Oklahoma’s strong rebounding effort is too much for Oregon
Oklahoma had a decided edge in the backcourt Saturday, an advantage that was borne out by the 61 points guards Buddy Hield, Jordan Woodard and Isaiah Cousins combined for in the Sooners’ 80-68 West Regional final victory over Oregon at Honda Center.
But the blue-collar work the Sooners did on the glass, especially in the first half, against the supposedly superior front line of the Ducks was as much of a factor in Oklahoma reaching its first Final Four since 2002.
The Sooners had more offensive rebounds (11) in the first 20 minutes than Oregon had total rebounds (10). They turned six of those rebounds into 15 second-chance points, nine on three-pointers by Woodard, Cousins and Hield, and scored 12 points off turnovers en route to a 48-30 halftime lead.
“Yeah,” said Khadeem Lattin, Oklahoma’s 6-foot-9 sophomore forward, “we kind of just imposed our will in the paint.”
The paint was supposed to be Oregon’s domain, a place where quick and athletic forwards Chris Boucher and Jordan Bell, both shot-blocking specialists, and forward Dillon Brooks often dominate.
But Oklahoma forward Ryan Spangler, Hield, who had three offensive rebounds in the first half, and reserve guard Christian James, who had three of his five offensive rebounds in the first half, continually beat the Ducks to the boards. The Sooners outrebounded Oregon, 23-10, in the first half.
“Just a very disappointing first half. They killed us on the boards,” Coach Dana Altman said. “They were much quicker to the ball, much more active. I’m not sure if it was the energy that was produced by them hitting threes, but they just did a tremendous job on the boards. Them getting second opportunities for 15 points really put us in a hole that we could never recover from.”
The 6-8, 234-pound Spangler played 35 bruising minutes, collecting four points and six rebounds, and Lattin finished with six points, two rebounds and a blocked shot. Oklahoma outrebounded Oregon, 38-32, in the game and had only two of its shots blocked.
“Just being physical and strong in there and making sure we get a body on them,” Spangler said. “I think they’ve killed a lot of teams because they used their size and length and athleticism to go up there and get the ball. Today, we made sure we put a body on them and didn’t let them get that many.”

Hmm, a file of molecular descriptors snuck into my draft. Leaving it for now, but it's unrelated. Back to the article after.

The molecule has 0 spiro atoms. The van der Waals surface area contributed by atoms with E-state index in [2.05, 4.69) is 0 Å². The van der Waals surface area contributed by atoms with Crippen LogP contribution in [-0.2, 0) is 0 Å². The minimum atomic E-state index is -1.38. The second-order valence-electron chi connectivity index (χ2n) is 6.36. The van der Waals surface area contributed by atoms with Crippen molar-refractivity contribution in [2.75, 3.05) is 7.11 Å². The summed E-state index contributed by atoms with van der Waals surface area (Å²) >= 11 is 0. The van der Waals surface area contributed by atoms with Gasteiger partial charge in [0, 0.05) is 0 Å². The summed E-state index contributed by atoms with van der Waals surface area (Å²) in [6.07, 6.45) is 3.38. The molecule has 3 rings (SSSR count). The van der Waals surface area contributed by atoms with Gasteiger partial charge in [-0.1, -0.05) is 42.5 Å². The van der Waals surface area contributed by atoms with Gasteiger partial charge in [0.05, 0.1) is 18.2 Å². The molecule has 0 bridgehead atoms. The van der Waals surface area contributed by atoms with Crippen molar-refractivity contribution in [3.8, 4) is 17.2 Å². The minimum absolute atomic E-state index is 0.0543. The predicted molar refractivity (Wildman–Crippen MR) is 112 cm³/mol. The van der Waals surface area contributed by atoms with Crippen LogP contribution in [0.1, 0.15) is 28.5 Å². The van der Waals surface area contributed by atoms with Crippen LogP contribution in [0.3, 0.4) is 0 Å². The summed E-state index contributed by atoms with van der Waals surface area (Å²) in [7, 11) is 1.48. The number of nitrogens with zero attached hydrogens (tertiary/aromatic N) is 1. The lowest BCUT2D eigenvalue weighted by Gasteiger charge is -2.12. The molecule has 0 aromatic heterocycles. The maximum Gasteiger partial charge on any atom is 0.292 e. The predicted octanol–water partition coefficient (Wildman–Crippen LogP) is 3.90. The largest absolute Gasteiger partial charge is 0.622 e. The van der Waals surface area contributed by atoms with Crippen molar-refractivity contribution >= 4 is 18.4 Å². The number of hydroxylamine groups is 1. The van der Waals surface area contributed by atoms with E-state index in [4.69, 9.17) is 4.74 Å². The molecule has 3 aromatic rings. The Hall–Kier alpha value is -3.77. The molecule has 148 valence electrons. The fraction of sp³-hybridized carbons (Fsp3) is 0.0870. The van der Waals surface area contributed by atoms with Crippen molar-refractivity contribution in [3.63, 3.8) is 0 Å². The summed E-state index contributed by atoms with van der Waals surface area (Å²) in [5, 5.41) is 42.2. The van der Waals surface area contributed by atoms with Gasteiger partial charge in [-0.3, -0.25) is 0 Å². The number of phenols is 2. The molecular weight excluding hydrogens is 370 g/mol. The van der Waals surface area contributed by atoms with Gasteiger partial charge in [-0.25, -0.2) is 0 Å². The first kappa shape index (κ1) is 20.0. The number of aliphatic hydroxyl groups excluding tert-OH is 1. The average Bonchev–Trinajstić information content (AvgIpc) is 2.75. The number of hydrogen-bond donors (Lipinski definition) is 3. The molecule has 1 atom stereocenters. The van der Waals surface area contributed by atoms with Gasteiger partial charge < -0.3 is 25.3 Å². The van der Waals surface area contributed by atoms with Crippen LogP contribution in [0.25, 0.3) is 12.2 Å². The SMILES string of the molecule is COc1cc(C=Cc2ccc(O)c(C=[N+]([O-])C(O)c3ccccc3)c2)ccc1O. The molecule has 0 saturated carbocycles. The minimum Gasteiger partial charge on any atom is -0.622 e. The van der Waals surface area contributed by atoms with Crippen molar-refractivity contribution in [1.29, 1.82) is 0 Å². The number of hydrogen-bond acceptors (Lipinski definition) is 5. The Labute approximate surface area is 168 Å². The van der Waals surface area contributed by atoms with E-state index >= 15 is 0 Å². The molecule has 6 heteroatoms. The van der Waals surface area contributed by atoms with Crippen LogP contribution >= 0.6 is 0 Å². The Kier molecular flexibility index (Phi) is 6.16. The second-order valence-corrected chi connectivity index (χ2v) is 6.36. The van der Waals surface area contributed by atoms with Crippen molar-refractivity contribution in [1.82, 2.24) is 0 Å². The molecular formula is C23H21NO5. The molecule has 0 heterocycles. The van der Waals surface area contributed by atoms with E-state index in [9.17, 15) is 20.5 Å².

Hield said he and Kobe Bryant shared a moment Saturday when the Lakers star, who was in attendance, “saluted” the Sooners star after Hield made a 25-foot three-pointer eight seconds before halftime.
But Hield, projected to be a top-10 pick in the NBA draft, had to draw a line when teammate Jamuni McNeace compared him to Bryant, saying that Hield “plays like Kobe, is competitive like Kobe, he scores like Kobe.”
Said Hield: “I’m not Kobe Bryant, and they should not compare me. I’m far away from him. I just make shots. It’s kind of cool, but me and Kobe are in two different classes, and I don’t need to be compared with him.”
Hield, Woodard, Cousins and Spangler have started 104 consecutive games together over the last three seasons, and their on-court chemistry was very apparent to the Ducks.
“They’ve been together for four years, so they know each other,” Bell said. “I don’t see why they wouldn’t win the whole thing. They are so connected and play so well together. They don’t argue with each other. They play very respectfully together.”
Left out again
The Pac-12 Conference’s Final Four drought has reached eight seasons. No Pac-12 team has advanced out of its region since UCLA in 2008.
Follow Mike DiGiovanna on Twitter @MikeDiGiovanna
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